The DOs and DON'Ts Of A Successful Interview

in Interview

Whether you're presenting a product, a company, your artwork or yourself, the words you chose, your tone, your delivery and how you carry yourself all play a part in how your message will be received.  Although an interview on CNN or the Wall Street Journal is different than an interview for a new job, in essence the basics of effective communication remain the same.  The following are some dos and don'ts to keep in mind before going on any interview:

Know your message and how to articulate it.  Plan this.  You might have the best product or service; you could be the number one expert in your field, or you could be the perfect candidate for a particular job, but if you don't know how to articulate your message, you're in trouble.

Learning effective interview skills is not only important for business owners who are trying to effectively present their company to the public via TV, print and radio interview;  it's also a necessary skill for anyone who is going on a job interview, or hoping to move up the ladder within a company.

DON'T decide to go to an interview and wing it.  DO: Prepare.  Review two or three primary points that you want to get across during the interview and practice your delivery.

DON'T anticipate questions.   DO: Wait until the question is asked and then respond.

DON'T approach an interview as a string of facts.  DO: Listen.

DON'T try and force the information.   DO: Weave your main points into the interview.  Make it a conversation, not a monologue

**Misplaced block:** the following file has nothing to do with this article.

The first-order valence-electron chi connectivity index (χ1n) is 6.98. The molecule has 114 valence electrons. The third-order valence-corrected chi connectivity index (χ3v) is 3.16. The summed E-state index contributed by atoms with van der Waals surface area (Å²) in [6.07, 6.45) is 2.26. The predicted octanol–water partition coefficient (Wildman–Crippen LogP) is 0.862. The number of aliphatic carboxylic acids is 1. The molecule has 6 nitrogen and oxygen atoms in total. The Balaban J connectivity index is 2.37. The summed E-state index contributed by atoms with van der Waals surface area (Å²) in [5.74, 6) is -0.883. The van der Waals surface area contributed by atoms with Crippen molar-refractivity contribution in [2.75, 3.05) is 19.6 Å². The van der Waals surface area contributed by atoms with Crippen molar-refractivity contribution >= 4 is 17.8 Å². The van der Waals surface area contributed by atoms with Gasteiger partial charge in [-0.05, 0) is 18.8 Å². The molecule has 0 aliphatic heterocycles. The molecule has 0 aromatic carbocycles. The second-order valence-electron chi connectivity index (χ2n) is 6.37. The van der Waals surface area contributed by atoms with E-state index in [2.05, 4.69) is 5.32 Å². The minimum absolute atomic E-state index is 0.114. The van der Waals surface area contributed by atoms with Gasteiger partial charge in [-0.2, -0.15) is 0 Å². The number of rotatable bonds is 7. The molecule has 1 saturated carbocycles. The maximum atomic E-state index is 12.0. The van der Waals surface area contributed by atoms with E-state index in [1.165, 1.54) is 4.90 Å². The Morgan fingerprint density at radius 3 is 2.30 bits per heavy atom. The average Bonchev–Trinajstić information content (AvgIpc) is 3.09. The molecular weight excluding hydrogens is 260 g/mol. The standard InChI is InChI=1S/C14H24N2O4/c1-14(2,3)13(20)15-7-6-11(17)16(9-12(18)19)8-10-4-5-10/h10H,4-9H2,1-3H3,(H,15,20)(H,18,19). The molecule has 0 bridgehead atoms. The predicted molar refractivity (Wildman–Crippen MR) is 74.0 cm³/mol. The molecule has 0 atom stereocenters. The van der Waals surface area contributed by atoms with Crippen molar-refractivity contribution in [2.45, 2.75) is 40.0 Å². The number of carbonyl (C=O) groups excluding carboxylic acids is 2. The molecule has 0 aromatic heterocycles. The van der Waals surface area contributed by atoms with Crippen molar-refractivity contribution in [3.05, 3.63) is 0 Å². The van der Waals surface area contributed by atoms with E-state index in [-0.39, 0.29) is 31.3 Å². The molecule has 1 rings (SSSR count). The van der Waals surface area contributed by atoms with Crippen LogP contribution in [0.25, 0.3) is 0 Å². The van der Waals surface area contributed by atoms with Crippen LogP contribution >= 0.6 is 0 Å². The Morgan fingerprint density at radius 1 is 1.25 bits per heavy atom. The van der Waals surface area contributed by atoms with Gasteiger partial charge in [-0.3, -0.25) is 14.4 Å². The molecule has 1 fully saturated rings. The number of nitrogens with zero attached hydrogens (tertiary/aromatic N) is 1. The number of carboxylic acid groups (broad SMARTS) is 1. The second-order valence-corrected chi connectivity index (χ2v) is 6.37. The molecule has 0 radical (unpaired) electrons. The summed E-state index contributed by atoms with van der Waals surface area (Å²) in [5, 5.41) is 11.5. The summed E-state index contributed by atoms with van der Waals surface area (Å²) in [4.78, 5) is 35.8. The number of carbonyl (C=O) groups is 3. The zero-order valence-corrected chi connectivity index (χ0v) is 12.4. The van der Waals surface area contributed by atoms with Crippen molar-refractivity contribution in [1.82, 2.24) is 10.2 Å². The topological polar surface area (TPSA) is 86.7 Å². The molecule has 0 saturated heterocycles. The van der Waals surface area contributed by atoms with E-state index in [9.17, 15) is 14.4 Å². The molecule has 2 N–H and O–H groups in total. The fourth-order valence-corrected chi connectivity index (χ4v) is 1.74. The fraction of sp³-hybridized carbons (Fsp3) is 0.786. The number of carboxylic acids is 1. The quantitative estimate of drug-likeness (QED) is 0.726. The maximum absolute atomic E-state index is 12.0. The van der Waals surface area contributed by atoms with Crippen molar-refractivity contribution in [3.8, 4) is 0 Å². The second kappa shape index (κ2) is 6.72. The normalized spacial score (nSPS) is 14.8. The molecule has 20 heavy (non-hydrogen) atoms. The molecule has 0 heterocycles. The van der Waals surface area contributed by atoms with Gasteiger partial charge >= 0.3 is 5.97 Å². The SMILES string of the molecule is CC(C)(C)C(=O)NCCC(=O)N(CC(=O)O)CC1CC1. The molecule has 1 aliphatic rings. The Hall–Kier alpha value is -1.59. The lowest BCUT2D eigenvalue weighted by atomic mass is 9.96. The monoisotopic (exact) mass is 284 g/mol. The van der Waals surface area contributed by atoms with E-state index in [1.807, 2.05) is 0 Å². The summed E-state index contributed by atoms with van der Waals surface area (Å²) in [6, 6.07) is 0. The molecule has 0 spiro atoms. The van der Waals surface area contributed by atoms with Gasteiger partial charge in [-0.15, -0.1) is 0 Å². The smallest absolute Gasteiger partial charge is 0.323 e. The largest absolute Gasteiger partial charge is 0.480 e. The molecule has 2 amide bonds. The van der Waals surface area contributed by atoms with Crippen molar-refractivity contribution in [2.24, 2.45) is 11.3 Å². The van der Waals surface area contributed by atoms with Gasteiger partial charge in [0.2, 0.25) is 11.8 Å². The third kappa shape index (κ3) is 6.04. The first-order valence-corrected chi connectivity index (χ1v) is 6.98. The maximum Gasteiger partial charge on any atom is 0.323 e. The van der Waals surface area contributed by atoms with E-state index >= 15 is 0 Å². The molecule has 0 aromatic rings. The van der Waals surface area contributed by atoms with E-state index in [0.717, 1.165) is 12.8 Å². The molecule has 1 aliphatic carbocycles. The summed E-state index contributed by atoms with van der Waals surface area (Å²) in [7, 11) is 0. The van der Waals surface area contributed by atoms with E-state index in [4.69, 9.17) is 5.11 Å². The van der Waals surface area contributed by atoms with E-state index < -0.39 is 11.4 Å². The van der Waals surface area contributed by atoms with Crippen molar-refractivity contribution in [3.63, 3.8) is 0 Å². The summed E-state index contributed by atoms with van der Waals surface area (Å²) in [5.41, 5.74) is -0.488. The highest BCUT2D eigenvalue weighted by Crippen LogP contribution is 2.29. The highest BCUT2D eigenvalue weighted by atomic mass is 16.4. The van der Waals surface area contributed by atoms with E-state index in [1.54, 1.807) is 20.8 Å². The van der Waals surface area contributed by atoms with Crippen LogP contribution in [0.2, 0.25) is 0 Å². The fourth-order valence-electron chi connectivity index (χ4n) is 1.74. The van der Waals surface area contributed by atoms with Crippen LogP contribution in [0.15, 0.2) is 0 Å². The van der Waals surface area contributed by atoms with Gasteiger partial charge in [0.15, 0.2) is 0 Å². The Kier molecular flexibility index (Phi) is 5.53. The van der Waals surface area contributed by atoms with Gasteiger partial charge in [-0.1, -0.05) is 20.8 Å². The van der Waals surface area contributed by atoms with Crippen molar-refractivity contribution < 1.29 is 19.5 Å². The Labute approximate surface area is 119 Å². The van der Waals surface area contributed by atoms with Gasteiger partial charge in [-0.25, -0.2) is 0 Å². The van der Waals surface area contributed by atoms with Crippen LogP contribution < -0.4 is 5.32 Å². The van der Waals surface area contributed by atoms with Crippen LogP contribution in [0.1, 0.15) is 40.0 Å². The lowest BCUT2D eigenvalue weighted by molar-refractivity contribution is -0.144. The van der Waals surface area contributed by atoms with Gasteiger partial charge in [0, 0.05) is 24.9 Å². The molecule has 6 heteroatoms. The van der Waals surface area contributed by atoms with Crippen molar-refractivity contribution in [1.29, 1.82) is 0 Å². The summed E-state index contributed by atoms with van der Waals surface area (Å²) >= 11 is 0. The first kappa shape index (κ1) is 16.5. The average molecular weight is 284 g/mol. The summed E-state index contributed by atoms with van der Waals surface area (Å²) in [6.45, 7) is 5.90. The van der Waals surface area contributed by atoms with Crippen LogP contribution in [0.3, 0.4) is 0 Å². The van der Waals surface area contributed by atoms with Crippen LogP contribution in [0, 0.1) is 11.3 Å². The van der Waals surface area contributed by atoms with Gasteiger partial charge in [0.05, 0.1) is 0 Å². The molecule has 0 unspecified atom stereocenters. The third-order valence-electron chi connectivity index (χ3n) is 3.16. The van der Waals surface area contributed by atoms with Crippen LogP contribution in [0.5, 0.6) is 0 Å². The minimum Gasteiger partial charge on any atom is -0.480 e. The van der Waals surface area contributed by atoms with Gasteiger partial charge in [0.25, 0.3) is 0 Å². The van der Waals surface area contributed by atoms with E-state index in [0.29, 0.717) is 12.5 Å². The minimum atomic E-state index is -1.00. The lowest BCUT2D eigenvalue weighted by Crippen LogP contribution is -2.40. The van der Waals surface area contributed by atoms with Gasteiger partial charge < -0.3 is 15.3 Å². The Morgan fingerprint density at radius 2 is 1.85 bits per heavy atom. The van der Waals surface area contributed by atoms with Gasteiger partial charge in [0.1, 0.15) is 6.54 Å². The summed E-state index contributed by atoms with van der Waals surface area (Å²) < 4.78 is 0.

DON'T slouch. DO be aware of how you are sitting or standing.

DON'T wait to bring up important information.  DO:  Lead with your most important information.  Job interviews and media interviews can both be very short.  If you don't lead with what's truly important, you could miss your chance.

DON'T tense up.  DO:  Relax; smile; breathe. People have a tendency to hold their breath when nervous; so remember to breathe.

DON'T answer a question you don't understand.  DO INSTEAD:  ask an interviewer to clarify a question if you're unsure about what's been asked.  The last thing you want to do is give an answer to a question you don't fully understand.

DON'T ramble and get off point.  DO:  Keep your information short, concise, and to the point.

Whether you're going on a media interview, or trying to land that perfect job, keep these points in mind, prepare, relax, have fun – and nail it.

Copyright © Anthony Mora 2010

 

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Anthony Mora has 12469 articles online and 12 fans

Anthony Mora began his media career as a freelance journalist for such publications as Us, Rolling Stone and other local and national publications. He served as editor-in-chief of two Los Angeles-based entertainment and lifestyle-oriented publications, and co-founded Phillips & Mora Entertainment, a public relations and personal management company, which ventured into video and film production. In 1990, Anthony formed Anthony Mora Communications, Inc. a Los Angeles-based media relations company that specializes in media placement, image development, and media training. AMC Inc. has placed clients in: Time, Newsweek, 60 Minutes, CNN, The Wall Street Journal, The Oprah Winfrey Show, The New York Times, Los Angeles Times, and other local, national, and international media outlets. Anthony has been featured in: USA Today, Newsweek, The New York Times, The Los Angeles Times, The Wall Street Journal, The BBC, CNN, Entrepreneur, Fox News, MSNBC, and other media. He has written three books. The most recent, \\\"Spin to Win,\\\" is a step-by-step guide on how to define goals and utilize the power of the media to achieve success in any field. Practical and user-friendly, \\\"Spin to Win\\\" can be utilized by heads of major corporations, small business owners, and entrepreneurs.

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The DOs and DON'Ts Of A Successful Interview

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This article was published on 2010/09/23